Comics: BCGF ’10 (Pt. 1)
Monday, December 13, 2010
On Saturday, December 4, 2010, the 2nd Brooklyn Comics and Graphics Festival was held in Our Lady of Mt. Carmel Church in Williamsburg. The organizers were the retailer Desert Island, the publisher PictureBox, and the writer Bill Kartalopoulos. In that the proprietor of PictureBox, Dan Nadel, is also an editor of this site, I’ll refrain from a minute-by-minute show report, although rest assured everything was absolutely perfect and most of the sick and lame were healed, save for myself – I am still extremely lame. However, I also found a bunch of comics at and around the show. Here’s a few of them.
Crickets #3 (Sammy Harkham; self-published, $8.00)
“These are my drawings.”
Such was said to me at last year’s virgin BCGF by Pakito Bolino, co-founder of the notorious French comics/prints/visual noise attack collective Le Dernier Cri, active since damn near the dawn of the American Image Comics Revolution in 1993. At the time, Bolino’s presence seemed indicative of the show’s identity — harsh, colorful, handmade visual sensation — while acknowledging the history of that aesthetic impulse in comics, a world history. Going into the second BCGF, I was interested in observing how the show’s gait might have changed; it remains a curated thing, and a common response to complaints re: the selection of included artists — adequately summarized here, I think — is to assert that the show’s makeup reflects the interests of the show organizers.
(I know this doesn’t address potential irregularities in the selection process itself, but bear with me.)
So what are these interests? In all candor, this year’s lineup of exhibitors didn’t seem to have as particular an identity, instead spreading out a bit more into the wider alternative funnybook sphere. Witness Crickets #3, the latest solo issue by Sammy Harkham, mastermind of the ’00s-defining art comics anthology series Kramers Ergot, which is typically remembered for bringing the stylings of Fort Thunder and affiliated/like-minded artists to the wider scene in an enormous, colorful, designed-to-the-hilt, impossible-to-ignore format. But the keenest trick of Kramers was that it didn’t rely entirely on mad mark-making; it placed these works, in their already diverse forms, into a broader context of contemporary ’00s comics, which I think made them more efficiently digestible to a wider audience. Harkham’s own Poor Sailor, first presented in the landmark Kramers Ergot 4, is an eminently straightforward piece of airy, fast-paced gridding, comparable to Chester Brown’s contemporaneous Louis Riel, but forthright in emotional impact.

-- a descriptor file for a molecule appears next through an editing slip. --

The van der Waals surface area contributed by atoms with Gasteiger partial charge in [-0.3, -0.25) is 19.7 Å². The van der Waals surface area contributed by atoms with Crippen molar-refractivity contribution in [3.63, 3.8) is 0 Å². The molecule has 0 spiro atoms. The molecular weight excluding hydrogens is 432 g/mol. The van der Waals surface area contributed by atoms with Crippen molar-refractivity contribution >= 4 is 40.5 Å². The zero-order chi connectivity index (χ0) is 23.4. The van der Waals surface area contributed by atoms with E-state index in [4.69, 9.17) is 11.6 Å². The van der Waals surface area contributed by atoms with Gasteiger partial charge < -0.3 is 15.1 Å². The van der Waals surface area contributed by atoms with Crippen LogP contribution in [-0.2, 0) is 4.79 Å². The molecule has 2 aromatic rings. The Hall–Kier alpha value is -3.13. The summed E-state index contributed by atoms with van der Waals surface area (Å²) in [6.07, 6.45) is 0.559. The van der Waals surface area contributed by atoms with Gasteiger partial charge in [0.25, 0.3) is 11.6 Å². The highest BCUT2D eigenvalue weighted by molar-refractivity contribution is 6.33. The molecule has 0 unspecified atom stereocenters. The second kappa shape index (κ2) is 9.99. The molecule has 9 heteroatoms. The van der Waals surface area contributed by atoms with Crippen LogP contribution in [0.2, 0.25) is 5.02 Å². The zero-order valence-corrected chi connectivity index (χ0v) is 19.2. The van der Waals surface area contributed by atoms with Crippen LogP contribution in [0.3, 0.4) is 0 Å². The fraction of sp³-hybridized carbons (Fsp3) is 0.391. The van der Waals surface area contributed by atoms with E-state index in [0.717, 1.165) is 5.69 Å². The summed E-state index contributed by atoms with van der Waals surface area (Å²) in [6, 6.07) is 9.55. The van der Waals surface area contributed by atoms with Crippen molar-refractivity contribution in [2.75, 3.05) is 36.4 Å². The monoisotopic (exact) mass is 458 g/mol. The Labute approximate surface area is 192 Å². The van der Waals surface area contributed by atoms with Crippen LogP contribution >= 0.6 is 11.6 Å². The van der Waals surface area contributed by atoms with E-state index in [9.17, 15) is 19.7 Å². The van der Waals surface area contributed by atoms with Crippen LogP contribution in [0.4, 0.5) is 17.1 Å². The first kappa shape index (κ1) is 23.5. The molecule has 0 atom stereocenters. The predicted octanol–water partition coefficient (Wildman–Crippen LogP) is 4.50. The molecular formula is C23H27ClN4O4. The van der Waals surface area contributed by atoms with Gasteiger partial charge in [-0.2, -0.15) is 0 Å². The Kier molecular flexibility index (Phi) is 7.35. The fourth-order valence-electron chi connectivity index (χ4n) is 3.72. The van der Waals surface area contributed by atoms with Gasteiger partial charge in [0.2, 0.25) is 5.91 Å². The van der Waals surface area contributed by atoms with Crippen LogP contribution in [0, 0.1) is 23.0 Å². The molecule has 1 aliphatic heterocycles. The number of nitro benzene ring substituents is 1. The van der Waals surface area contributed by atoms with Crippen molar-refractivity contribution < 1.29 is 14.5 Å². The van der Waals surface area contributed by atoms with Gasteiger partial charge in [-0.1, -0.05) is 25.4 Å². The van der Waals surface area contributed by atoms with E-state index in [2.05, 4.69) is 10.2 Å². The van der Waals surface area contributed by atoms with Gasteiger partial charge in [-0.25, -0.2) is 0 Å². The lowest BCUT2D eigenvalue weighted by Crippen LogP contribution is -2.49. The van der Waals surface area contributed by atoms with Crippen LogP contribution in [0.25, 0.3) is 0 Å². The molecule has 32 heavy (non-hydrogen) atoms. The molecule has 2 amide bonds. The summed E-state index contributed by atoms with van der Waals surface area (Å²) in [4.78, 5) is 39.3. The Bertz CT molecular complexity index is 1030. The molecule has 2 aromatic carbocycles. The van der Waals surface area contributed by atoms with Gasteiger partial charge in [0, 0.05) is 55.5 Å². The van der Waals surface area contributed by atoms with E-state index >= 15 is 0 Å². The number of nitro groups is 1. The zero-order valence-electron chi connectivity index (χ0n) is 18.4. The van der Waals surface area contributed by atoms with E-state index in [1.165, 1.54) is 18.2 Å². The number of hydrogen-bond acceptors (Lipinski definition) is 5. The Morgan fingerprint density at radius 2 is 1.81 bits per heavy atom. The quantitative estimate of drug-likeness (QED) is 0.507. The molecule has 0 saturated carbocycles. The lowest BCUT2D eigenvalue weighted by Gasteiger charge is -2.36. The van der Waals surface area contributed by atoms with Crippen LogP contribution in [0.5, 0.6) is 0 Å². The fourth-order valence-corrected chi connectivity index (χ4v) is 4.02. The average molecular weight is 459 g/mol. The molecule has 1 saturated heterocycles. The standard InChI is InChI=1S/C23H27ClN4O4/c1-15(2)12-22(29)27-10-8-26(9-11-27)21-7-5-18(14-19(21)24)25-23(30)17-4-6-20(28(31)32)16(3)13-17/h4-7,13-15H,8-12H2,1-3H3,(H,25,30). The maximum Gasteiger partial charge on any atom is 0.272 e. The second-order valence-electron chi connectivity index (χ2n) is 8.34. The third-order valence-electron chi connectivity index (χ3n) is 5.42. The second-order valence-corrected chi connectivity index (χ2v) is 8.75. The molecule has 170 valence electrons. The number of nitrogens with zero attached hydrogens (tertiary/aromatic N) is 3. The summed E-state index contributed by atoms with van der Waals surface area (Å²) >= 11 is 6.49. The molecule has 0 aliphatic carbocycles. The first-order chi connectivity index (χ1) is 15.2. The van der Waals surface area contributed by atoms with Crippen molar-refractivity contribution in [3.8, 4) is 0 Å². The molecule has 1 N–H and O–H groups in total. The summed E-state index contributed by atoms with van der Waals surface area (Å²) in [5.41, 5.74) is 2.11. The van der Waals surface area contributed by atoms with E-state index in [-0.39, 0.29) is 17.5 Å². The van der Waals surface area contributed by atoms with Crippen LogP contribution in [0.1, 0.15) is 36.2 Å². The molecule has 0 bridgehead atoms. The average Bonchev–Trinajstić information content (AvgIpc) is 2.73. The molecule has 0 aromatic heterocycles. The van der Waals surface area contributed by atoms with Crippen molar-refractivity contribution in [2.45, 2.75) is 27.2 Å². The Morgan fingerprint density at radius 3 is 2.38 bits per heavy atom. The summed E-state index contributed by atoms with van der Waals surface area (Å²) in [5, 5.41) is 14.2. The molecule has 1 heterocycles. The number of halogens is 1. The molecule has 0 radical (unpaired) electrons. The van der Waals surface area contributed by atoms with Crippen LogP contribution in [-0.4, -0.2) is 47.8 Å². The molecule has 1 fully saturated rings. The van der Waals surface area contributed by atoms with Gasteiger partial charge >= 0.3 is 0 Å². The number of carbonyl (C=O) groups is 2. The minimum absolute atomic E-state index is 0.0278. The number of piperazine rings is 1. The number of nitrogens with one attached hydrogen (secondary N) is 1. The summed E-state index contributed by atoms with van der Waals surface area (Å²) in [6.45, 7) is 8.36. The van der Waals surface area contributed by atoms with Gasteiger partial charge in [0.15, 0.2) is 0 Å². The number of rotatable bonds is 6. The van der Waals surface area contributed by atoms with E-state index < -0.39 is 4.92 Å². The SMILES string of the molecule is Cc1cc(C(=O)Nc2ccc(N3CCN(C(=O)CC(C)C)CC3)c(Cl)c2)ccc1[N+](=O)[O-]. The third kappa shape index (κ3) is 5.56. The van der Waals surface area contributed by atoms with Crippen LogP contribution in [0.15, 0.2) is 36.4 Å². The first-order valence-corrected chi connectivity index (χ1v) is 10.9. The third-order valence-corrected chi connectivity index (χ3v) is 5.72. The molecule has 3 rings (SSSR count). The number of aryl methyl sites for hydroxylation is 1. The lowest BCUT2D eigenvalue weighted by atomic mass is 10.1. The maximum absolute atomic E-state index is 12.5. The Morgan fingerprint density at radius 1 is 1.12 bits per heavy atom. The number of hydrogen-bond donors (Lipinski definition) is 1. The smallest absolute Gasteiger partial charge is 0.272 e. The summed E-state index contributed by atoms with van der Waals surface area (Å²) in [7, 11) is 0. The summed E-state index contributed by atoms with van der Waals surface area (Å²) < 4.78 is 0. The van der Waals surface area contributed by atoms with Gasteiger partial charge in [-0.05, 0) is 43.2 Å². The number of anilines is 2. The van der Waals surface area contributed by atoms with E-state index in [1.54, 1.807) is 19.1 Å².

This new Crickets sees Harkham breaking off even further into ‘literary’ comics territory, especially compared to earlier issues. Signs of breakage abound; former publisher Drawn and Quarterly’s contact information is included in the legal indicia with a single black line drawn through it — in that no other publisher is listed, we can potentially deem it “Not Drawn and Quarterly” — and the self-contained package’s kickoff work is titled The New Yorker Story, which both identifies the creative item at the heart of the tale and perhaps jokes a little at Harkham’s transition from the fantasy-horror material of the first two issues to stories of desirous men navigating the compromises of their lives. Working with between 22 and 25 panels per oversized page (viewable online through Vice) it’s an impressive piece of compression, cramming down an entire saga of creative frustration/inspiration, gnawing sexual angst and internal conflicts made physical into just four pages, but its positioning marks it as just an overture.
The meat of the issues comes from Blood of the Virgin, a similarly dense but expansive, 41-page look into the life of a lowdown exploitation movie studio functionary in the 1970s, the kind of guy stuck piecing together trailers while (unsuccessfully) working his boss for a shot at directing his own genre picture. It too is a story of seething desire and disappointment — the comic is subtitled Sex Morons, in statement of the characters’ majority concern — yet it also sees Harkham folding his passion for horror material into a ‘realistic’ milieu, complete with small, matching rows of panels clustering at the tops and bottoms of certain pages to provide instructional moments on topics such as cooking or movie makeup (as seen above). Harkham remains fine at pacing a story, despite the potentially crowded nature of his pages, and this little detours into even tighter panels effectively represent moments of focus, in which characters get work done. Everything else sees them emotionally out at sea.
There’s a lot of fun in store for readers who share the artist’s interests; in the issue’s Thank You section, among various comic book names, Harkham mentions filmmaker Joe Dante, who worked for Roger Corman in essentially the same capacity as the Blood of the Virgin protagonist, at roughly the same time. One story seems especially apropos (and in the spirit of drive-in ballyhoo, I will recite its most colorful iteration): Monte Hellman’s 1974 Georgia-set Cockfighter is a horrible flop. Corman calls Dante and urges him to prepare a re-release trailer under a more exploitable title, Born to Kill, spiced up with car chases and sexy footage from other sources. “But Roger,” Dante says, “we can’t just put scenes from other movies in the trailer!” “You’re right,” Corman replies, “put ‘em in the movie too.” And so, in Born to Kill, Warren Oates closes his eyes at the end of one scene and dreams of naked breasts and smashing vehicles from elsewhere in the Roger Corman catalog.
Likewise, Blood of the Virgin is an ill-fitting title for a proper literary comic, the kind where a dissatisfied Sex Moron does or does not experience a tiny epiphany while skirting some major change in his life — just as he does or does not witness a woman’s murder as prelude to the story’s critical, full-page super-tight ‘instructional’ sequence, depicting his good lady wife’s homemaking routine at that very moment — but then, the nature of a fake horror movie title is transposition of something exciting for some presumed mundanity. As such, Harkham’s Dante-like protagonist unsuccessfully navigates the hellish circles of filmmaking, attempting to substitute a more exploitable life for his daily routine, but instead only sees his opportunities cut away and taped into others’ projects. “Stop expecting so much from everything,” Our Man’s mogul boss tells him, and for his failure to follow direction, Harkham gives him a plain life’s horror show, appropriate coming from a straight-shooting icon of art comics sizzle.